Douglas Carmichael - Capt., 9th (Service) Battn. The Rifle Brigade

Discussion in 'Military Biographies' started by liverpool annie, Sep 3, 2009.

  1. liverpool annie

    liverpool annie New Member

    In Memory of

    9th Bn., Rifle Brigade
    who died age 21
    on 25 September 1915
    Son of Sir James Carmichael, K.B.E., and Lady Carmichael, of Kingston Hill Place, Kingston-on-Thames.

    Remembered with honour

    Douglas Carmichael was born in 1894. Son of William and Florence Fannie Brown, M.B.E., of Longfield, Heaton Mersey, Manchester. He came to The Leys in 1905 at the age of 11 and went into North A House. He was a Prefect and a Cadet Sergeant.

    On leaving school, Carmichael went up to Jesus College, University of Cambridge.

    At the outbreak of war, Carmichael joined the Rifle Brigade and served with distinction in France and Belgium. He was killed in action on 25 September 1915 at the age of 21, having reached the rank of Captain. He is commemorated on the Menin Gate Memorial, Ypres, panel numbers 46-48 and 50.

    Extract from de Ruvigny's The Roll of Honour 1914-1918 Part 2 Page 58:

    CARMICHAEL, DOUGLAS, Capt., 9th (Service) Battn. The Rifle Brigade (The Prince Consort’s Own), eldest s. of James Carmichael, of Redclyffe, Streatham Park, London, J.P., by his wife, Annie Reid, dau. of James Reid Ruthvin, of co. Perth; b. Wandsworth, London, S.W., 17 Jan. 1894; educ. Lys School (sic.), Cambridge, and Jesus College, Cambridge, where he graduated B.A.; volunteered his services on the outbreak of war, and was gazetted 2nd Lieut. The Rifle Brigade, 9 Sept. 1914, and promoted Lieut. 1 Oct., and Capt. 4 March, 1915; went to France in May, and was killed in action at Hooge 26 Sept. following.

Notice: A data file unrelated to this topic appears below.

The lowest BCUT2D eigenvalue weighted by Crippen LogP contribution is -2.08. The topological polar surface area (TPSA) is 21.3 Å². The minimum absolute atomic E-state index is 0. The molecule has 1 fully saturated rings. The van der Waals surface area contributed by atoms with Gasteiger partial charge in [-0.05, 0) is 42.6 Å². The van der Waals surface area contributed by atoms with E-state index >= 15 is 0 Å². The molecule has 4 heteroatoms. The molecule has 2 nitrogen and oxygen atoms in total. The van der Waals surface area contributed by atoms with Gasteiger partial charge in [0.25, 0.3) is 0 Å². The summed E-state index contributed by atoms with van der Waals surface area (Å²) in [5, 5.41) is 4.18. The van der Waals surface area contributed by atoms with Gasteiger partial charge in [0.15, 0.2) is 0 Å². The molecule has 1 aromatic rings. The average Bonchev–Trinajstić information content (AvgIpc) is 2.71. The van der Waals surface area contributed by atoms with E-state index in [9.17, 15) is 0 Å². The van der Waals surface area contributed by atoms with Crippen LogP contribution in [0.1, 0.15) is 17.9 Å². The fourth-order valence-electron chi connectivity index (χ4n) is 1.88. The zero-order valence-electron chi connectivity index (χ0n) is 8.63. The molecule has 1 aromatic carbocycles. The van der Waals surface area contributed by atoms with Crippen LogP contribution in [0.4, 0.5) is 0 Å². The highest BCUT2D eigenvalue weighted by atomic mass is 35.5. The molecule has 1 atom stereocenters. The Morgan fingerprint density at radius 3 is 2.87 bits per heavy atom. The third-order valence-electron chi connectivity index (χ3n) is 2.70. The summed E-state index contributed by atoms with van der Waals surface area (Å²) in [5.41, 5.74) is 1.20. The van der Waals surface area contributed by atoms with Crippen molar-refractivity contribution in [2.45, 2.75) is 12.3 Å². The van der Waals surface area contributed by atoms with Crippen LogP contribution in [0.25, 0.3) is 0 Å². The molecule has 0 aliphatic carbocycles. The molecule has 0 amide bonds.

Lieut.-Colonel W. Villiers-Stuart wrote on 29 Aug. 1915: “I am taking the liberty of writing you to tell you about Douglas. From the very beginning he was quite exceptionally valuable, and his capacity and industry were amazing. But he has in the last month been compelled to show himself as he really is - no longer to hide his magnificent qualities under his modest demeanour. The battalion was very badly knocked about in the fighting at . . , Your son’s first act was to collect men of another regiment, who, by his personality and fearlessness, he rallied and kept with him till long afterwards they were able to rejoin their unit. As time wore on, the incessant bombardment and continued drain in wounded officers began to affect the battalion, and so your son, who had already organized in the most excellent way everything within reach, was sent to steady two companies. Many of the N.C.O.’s and riflemen have told me that while your son was near they were perfectly happy. He carried out every kind of duty under incessant shell fire till we were relieved, and I don’t think he can have slept at all for many days. Since then I have had more opportunity than before of seeing his work, and the more I see, the more extraordinarily capable I know (not think) him to be. I have recommended him for some mark of distinction, and he thoroughly deserves such a mark. . . . I would much like you to know that I, an old soldier of many years’ service in wild and rough places, would give command of the battalion over to your son to-day, with the knowledge that he is a better and more capable soldier than any I have seen in twenty-five years’ service. His capacity you would know; his coolness is phenomenal, and his bravery quite exceptional,” and again after his death: “He was killed on 25 Sept. in action near . . - I saw him last at twelve o’clock midnight, and he was killed next morning about nine o’clock. His bravery is a byword in the division. He fought that day with infinite courage. I have no words, and no one else would have any, to express his magnificent bravery. For long he has done everything for me, and he knew be was absolutely trusted. I shall never see a soldier like him again. It Is quite impossible that anyone so fearless could ever be found. He carried four lines of trenches With his company under a moat desperate artillery and machine-gun fire, and, when muses of Germans came against him, by his wonderful personality he kept his men, now reduced to a handful, in good spirit, and led them again and again to the attack. They say it was glorious to see him throw himself on the packed masses of Germans and almost alone forced them back. He rallied the men over and over again, and they stuck to him till the end. He was wounded early in the day, about 5 am., but, just like him, made nothing of it. He was killed instantaneously by a bullet in the forehead as he was once more leading a bomb charge. We tried to bring in his body in the evening, but it had been completely destroyed by high-explosive German shells. I will try and tell you better in a few days about it all; but we are so worn out just now that words will not come. He would have earned the V.C. ten times had he lived. He was the most capable and bravest officer of the old army or the new army I have ever or shall ever see, and I can never look on his like again. It is heartrendingly sad that he had to go. Two divisions were attacking. You will know that Douglas carried more German trenches than any other officer on the whole front. Others could not carry any. He at once time carried five lines. If it is possible for you to have any consolation in losing your son, he had become well known for his devotion to duty, bravery and capacity, and I have lost my very best officer and my great friend, who I admired so greatly.” Sergt. W. Walker, Machine Gun Section, also wrote: “There was not a man in our battalion who would not have followed him anywhere. To cut a long story short, he was in command of the whole attack on the morning of the 25th, and right well did he lead us until he was hit in the leg. Then we pushed forward alone, as he refused to have any assistance; but just after I saw him hopping on one leg towards the next line of German trenches under a murderous fire. We took three lines in all, but had to retire. Your son was still in command, absolutely refusing to be taken back. On reaching the original German front line he rallied the small handful of men left, and told us to hold it at all costs, which we did against masses of Germans until almost every man was either killed or wounded. Your son was killed with a machine gun, and I was twice wounded at the same time. It was instantaneous, and his last words were: ‘For God’s sake hold them back!’ He earned the V .C. 50 times over. No officer could be loved more or held in higher esteem by his men than your gallant son. A more gallant leader or fearless man never led men on the field of battle.” Unm.